Wylfa and Trawsfynydd named on shortlist for new Rolls-Royce nuclear reactors
Wylfa and Trawsfynydd have been named on a Rolls-Royce shortlist as the locations of new ‘small’ nuclear reactors.
The shortlist of four locations follows an assessment of former nuclear sites to see whether they were stable and large enough to house a nuclear reactor and connected to the power grid.
The four former nuclear sites shortlisted by Rolls-Royce are owned by the Nuclear Decommissioning Authority, and also include Sellafield in Cumbria and Oldbury near Bristol over the border in England.
The company, backed by Qatar’s sovereign wealth fund, hope to mass-produce 30 reactors to kick-start a new shift towards nuclear power in Wales and England. Each Small Modular Reactor produced will generate about 470MW of power each for at least 60 years, they said.
They have been working with the Welsh Government’s Cwmni Egnio and will need the consent of Natural Resources Wales before placing the nuclear reactors in Trawsfynydd and Wylfa.
“Identifying the sites that can host our SMRs is a key step to our efficient deployment – the sooner that work can begin at site, the sooner we can deliver stable, secure supplies of low-carbon nuclear power from SMRs designed and built in the UK,” Tom Samson, chief executive of Rolls-Royce SMR, said.
David Peattie, chief executive of the Nuclear Decommissioning Authority, added: “We’re engaging with several potential partners to explore the use of land in our estate whilst utilising the NDA’s nuclear sector expertise to support the delivery of the UK Government’s energy security strategy.”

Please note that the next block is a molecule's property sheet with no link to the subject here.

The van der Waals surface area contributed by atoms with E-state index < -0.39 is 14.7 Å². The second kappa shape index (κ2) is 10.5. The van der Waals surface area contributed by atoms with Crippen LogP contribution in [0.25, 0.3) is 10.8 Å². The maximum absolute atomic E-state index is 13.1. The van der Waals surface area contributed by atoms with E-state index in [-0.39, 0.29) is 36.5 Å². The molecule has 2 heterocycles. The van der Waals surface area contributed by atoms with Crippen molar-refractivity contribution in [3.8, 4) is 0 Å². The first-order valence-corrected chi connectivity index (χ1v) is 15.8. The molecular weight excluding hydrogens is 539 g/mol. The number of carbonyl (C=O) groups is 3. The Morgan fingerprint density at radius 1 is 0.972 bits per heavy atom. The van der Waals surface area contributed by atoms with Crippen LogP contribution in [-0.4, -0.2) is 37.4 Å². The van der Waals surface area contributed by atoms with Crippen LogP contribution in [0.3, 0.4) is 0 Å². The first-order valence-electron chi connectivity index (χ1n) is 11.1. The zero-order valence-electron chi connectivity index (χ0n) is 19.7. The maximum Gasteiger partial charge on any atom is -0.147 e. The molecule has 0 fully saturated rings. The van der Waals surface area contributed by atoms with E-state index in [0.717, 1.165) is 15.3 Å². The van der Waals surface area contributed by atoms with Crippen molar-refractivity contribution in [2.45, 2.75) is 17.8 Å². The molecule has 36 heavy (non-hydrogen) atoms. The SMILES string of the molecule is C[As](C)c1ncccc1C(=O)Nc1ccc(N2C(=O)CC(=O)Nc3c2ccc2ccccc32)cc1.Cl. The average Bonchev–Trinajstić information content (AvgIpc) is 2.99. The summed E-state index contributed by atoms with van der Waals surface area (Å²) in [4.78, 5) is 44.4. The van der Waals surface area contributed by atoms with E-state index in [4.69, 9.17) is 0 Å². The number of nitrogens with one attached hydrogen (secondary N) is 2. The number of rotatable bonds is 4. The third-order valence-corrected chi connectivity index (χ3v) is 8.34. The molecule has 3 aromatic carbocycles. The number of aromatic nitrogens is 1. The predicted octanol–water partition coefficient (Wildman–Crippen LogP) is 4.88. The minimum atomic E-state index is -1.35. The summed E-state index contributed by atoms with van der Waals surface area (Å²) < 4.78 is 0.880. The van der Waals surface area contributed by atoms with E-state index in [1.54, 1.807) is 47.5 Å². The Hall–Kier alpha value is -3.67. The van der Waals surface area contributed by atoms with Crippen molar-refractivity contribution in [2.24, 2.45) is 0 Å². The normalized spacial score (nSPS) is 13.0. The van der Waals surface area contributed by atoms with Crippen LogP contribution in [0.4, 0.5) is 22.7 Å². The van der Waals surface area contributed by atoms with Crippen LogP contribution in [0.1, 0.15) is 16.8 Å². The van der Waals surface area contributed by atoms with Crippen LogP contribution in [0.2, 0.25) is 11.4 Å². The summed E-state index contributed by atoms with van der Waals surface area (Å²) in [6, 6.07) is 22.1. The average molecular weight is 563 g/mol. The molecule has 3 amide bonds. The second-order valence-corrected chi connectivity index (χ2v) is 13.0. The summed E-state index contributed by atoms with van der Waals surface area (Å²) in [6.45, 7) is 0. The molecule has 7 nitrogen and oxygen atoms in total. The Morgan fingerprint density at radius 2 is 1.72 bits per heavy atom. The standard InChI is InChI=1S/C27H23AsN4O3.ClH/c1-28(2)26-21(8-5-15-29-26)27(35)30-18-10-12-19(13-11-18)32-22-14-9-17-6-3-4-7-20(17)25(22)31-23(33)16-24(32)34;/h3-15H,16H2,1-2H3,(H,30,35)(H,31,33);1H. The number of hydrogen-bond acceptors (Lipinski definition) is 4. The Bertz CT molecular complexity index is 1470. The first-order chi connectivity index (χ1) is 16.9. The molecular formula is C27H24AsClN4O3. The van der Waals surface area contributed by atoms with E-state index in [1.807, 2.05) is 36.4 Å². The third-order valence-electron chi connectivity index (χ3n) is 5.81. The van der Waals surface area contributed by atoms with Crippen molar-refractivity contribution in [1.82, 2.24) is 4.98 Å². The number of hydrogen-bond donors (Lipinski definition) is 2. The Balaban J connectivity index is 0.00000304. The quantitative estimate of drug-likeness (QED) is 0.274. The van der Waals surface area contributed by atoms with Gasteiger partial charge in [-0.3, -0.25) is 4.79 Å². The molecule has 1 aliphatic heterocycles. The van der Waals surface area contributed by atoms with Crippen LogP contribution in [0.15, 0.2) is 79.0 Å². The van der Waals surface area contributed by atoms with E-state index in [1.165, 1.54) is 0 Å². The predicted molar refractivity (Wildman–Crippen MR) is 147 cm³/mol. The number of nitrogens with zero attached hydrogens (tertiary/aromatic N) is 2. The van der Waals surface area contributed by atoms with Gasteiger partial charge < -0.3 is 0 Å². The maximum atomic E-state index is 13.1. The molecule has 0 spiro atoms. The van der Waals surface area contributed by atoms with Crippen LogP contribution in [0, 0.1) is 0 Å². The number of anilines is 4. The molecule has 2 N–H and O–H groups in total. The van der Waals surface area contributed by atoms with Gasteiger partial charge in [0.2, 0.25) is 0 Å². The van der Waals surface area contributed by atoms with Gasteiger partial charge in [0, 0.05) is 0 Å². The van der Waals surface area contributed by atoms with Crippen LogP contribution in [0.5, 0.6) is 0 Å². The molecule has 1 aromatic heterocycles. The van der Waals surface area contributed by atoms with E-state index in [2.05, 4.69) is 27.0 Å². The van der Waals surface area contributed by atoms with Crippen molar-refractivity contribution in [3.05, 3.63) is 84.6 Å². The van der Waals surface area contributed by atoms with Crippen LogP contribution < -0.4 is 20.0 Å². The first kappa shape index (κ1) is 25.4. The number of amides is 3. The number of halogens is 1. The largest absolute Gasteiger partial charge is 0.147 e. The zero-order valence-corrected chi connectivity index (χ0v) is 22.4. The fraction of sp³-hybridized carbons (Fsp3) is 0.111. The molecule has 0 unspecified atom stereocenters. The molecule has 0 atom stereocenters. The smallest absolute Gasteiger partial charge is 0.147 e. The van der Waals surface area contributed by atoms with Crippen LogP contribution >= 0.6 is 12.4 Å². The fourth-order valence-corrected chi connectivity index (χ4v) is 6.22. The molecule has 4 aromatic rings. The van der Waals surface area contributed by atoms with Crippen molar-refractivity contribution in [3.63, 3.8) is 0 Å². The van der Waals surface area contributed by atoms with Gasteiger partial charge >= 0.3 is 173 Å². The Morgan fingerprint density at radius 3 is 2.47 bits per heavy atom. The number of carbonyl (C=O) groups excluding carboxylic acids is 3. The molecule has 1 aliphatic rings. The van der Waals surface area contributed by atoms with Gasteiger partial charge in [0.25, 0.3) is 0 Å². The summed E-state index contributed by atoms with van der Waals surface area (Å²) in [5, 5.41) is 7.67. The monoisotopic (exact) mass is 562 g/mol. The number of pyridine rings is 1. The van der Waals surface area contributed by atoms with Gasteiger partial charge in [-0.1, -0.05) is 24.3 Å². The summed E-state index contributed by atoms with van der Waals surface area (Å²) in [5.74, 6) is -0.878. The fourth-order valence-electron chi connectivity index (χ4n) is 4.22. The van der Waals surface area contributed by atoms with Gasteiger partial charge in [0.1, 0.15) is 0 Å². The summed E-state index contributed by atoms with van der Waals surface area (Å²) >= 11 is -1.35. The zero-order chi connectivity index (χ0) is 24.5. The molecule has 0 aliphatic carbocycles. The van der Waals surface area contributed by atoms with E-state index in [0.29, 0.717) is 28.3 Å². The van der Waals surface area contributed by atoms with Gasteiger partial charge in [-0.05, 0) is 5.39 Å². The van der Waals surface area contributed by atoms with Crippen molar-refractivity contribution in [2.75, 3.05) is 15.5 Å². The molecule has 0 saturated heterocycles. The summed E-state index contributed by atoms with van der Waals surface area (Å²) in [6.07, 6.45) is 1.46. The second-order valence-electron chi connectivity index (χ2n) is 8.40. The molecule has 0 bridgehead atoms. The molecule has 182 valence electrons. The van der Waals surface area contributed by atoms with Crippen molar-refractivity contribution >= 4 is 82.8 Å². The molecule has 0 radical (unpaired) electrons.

Anti-nuclear campaigners in Wales have already raised fears about a plan to turn the country into a test-bed for the new generation of mini nuclear power plants.
Anti-nuclear campaigners CND Cymru, Cymdeithas y Cymod, CADNO, and PAWB released a statement last month opposing the plans and backing renewables instead.
“Wales is already a net exporter of electricity, and the investment into true renewables like wave, wind, tidal, and sun will be much more effective than the billions washed down the nuclear drain,” they said.
“We jointly call on the NDA to reconsider its support of nuclear development in Wales, and Trawsfynydd and Wylfa in particular, and further call on the UK and Welsh Government to invest in the green, clean, and renewable future of wave, wind, and sun that we all deserve.”
In September anti-nuclear campaigners have protested against plans for new nuclear power stations to be built in Wales with a 70-mile march across Gwynedd and Anglesey.
Support our Nation today
For the price of a cup of coffee a month you can help us create an independent, not-for-profit, national news service for the people of Wales, by the people of Wales.